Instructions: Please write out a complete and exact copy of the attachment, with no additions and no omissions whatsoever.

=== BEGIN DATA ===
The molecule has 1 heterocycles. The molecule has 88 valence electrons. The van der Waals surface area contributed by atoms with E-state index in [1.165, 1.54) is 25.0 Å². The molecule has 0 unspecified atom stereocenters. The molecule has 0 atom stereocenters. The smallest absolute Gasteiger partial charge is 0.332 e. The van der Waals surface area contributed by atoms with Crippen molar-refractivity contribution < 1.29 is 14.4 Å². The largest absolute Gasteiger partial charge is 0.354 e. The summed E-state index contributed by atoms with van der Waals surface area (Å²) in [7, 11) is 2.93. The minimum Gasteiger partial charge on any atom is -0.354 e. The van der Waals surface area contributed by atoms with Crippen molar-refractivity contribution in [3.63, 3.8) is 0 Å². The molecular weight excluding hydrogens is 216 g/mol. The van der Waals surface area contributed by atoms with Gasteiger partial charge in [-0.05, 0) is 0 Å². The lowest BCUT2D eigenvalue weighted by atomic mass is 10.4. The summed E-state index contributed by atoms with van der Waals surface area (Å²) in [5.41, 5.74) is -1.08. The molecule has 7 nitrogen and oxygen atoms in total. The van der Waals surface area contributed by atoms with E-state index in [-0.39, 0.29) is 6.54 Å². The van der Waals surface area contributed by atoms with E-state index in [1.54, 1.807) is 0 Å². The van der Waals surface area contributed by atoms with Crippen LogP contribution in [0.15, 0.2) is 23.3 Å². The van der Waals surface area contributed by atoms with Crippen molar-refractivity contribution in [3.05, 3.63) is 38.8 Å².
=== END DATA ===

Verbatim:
The molecule has 1 heterocycles. The molecule has 88 valence electrons. The van der Waals surface area contributed by atoms with E-state index in [1.165, 1.54) is 25.0 Å². The molecule has 0 unspecified atom stereocenters. The molecule has 0 atom stereocenters. The smallest absolute Gasteiger partial charge is 0.332 e. The van der Waals surface area contributed by atoms with Crippen molar-refractivity contribution < 1.29 is 14.4 Å². The largest absolute Gasteiger partial charge is 0.354 e. The summed E-state index contributed by atoms with van der Waals surface area (Å²) in [7, 11) is 2.93. The minimum Gasteiger partial charge on any atom is -0.354 e. The van der Waals surface area contributed by atoms with Crippen molar-refractivity contribution in [3.63, 3.8) is 0 Å². The molecular weight excluding hydrogens is 216 g/mol. The van der Waals surface area contributed by atoms with Gasteiger partial charge in [-0.05, 0) is 0 Å². The lowest BCUT2D eigenvalue weighted by atomic mass is 10.4. The summed E-state index contributed by atoms with van der Waals surface area (Å²) in [5.41, 5.74) is -1.08. The molecule has 7 nitrogen and oxygen atoms in total. The van der Waals surface area contributed by atoms with E-state index in [-0.39, 0.29) is 6.54 Å². The van der Waals surface area contributed by atoms with E-state index in [1.54, 1.807) is 0 Å². The van der Waals surface area contributed by atoms with Crippen LogP contribution in [0.15, 0.2) is 23.3 Å². The van der Waals surface area contributed by atoms with Crippen molar-refractivity contribution in [3.05, 3.63) is 38.8 Å².